World’s first ‘cis man-free’ music festival kicks off in Sweden after spate of sexual offences at country’s largest gig
- The Statement festival in Gothenburg, Sweden will not allow cis men into venue
- Cisgender refers to people whose gender matches the sex they were at birth
- Festival entrance will have a specialised ‘access system’ to stop men getting in
The world’s first ‘cis man-free’ festival kicks off in Sweden in reaction to a spate of sexual offences at events in previous years.
The Statement festival in Bananpiren, Gothenburg claims to the world’s first festival for women, transgender and non-binary people.
Launched on Thursday, the festival will be a ‘safe space and will have ‘cis-men free’ artists, security and catering.
The Statement festival in Gothenburg claims to be the world’s first ‘cis-man free’ event in reaction to a huge number of sexual offences at gigs in previous years
The term cisgender refers to a man or a woman whose gender matches the sex they were at birth.
A trans or non-binary person is someone whose gender does not conform to the gender they were assigned to.
Brown University pulls an article on its own ‘gender…
Transgender rugby player tells of his disgust after a female…
Share this article
Swedish comedian Emma Knyckare came up with the idea after a huge number of sexual offences were reported at Bravalla, Sweden’s biggest music festival, last year.
She told EuroNews: ‘The whole area is free of cis-men. Because managers and technical teams will also attend, there will be a separate VIP section.’
The festival was created by Swedish comedian Emma Knyckare and will only allow women, transgender and non-binary people
Organisers say they have developed a specialised ‘access system’ with security company to stop men getting in
The organisers say they have developed a specialised ‘access system’ with a security company to stop men getting in.
But Ms Knyckare says that no one will be questioned on their gender when entering the festival.
She said: ‘There’s a plan, no one will be questioned at the entrance. I can’t tell you exactly how we will do it, but there is a plan.’
The festival has received backlash after people claimed it discriminated against men or was illegal and organisers were worried that it would be banned.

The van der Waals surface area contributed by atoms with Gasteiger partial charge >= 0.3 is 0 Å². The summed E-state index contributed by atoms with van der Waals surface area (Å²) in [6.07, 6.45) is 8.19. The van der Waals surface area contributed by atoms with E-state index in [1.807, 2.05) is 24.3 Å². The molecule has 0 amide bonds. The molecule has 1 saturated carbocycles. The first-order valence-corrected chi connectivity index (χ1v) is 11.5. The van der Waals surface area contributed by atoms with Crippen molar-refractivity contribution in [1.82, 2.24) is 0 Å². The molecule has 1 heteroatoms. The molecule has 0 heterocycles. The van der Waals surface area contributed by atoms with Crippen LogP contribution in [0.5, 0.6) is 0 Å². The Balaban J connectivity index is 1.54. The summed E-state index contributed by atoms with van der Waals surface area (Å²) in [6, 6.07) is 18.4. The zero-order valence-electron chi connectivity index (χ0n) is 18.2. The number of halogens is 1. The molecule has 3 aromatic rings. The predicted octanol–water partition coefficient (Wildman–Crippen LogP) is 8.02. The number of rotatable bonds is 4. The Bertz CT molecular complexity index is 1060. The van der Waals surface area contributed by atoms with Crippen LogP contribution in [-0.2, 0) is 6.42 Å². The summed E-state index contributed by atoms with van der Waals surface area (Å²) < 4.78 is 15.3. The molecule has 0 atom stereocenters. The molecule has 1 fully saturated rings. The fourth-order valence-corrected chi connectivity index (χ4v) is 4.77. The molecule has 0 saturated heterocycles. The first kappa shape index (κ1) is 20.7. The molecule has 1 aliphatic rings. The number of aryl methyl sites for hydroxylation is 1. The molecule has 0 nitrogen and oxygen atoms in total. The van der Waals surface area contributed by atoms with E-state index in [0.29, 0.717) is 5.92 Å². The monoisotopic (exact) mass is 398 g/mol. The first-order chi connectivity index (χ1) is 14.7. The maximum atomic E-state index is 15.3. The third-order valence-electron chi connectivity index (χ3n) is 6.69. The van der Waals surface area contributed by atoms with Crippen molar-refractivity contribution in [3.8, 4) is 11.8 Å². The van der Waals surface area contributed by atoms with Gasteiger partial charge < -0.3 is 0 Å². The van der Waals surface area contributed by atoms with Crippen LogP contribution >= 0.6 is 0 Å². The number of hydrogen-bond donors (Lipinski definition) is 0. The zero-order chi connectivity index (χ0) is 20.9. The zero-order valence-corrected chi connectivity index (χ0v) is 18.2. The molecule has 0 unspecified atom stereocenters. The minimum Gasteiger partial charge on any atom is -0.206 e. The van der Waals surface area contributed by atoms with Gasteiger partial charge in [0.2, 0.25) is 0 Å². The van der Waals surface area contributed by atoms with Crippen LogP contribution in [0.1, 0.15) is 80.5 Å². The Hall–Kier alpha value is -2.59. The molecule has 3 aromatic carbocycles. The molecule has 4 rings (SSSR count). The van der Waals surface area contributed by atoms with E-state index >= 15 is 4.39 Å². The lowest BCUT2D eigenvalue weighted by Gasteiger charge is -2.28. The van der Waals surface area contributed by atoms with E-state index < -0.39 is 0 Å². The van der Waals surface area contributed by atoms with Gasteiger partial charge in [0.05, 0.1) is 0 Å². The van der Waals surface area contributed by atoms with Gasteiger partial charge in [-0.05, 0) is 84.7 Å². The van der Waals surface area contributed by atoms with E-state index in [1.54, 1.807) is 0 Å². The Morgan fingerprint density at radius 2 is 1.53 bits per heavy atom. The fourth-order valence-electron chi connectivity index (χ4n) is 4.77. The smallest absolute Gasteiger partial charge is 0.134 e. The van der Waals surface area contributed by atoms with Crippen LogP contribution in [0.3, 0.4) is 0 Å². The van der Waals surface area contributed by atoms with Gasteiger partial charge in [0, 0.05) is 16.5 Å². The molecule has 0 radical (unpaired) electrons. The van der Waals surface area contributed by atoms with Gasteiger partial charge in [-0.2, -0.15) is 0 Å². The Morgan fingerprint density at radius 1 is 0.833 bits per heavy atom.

Festival received backlash after people claimed it discriminated against men or was illegal
The #MeToo movement, a campaign against sexual harassment, has helped the festival to go ahead
Ms Knyckare says she had even considered registering the festival as a sport event which allows the separation of genders in Sweden.
But the comedian says the #MeToo movement, a campaign against sexual harassment, has helped the festival to go ahead.
She said: ‘Now we no longer have to justify ourselves and our desire to create a safe place, a free zone, where men do not have to look fearfully over their shoulders. #MeToo has changed the debate.’
What are safe spaces and why have they sparked so much controversy?
A number of universities now pledge to create a ‘safe space’ for their students.
Inspired by similar policies in the US, they are meant to protect them from language or behaviour which could be considered ‘offensive or threatening’.
In recent years, a string of people have fallen foul of policy, which attempt to keep controversial speakers off campus.
In October, feminist activists attempted to cancel a talk by Germaine Greer at Cardiff University because of her belief that transgender women are not real women.
Historian David Starkey was recently edited out of a Cambridge University fundraising video after students protested over his history of outspoken statements on race and gender.
At Warwick University, student George Lawlor became a hate figure because he criticised compulsory anti-rape classes.
Oxford University has been targeted by a movement lobbying to remove statues of Cecil Rhodes, the 19th-century imperialist and philanthropist, due to his racist political views.
Source: Read Full Article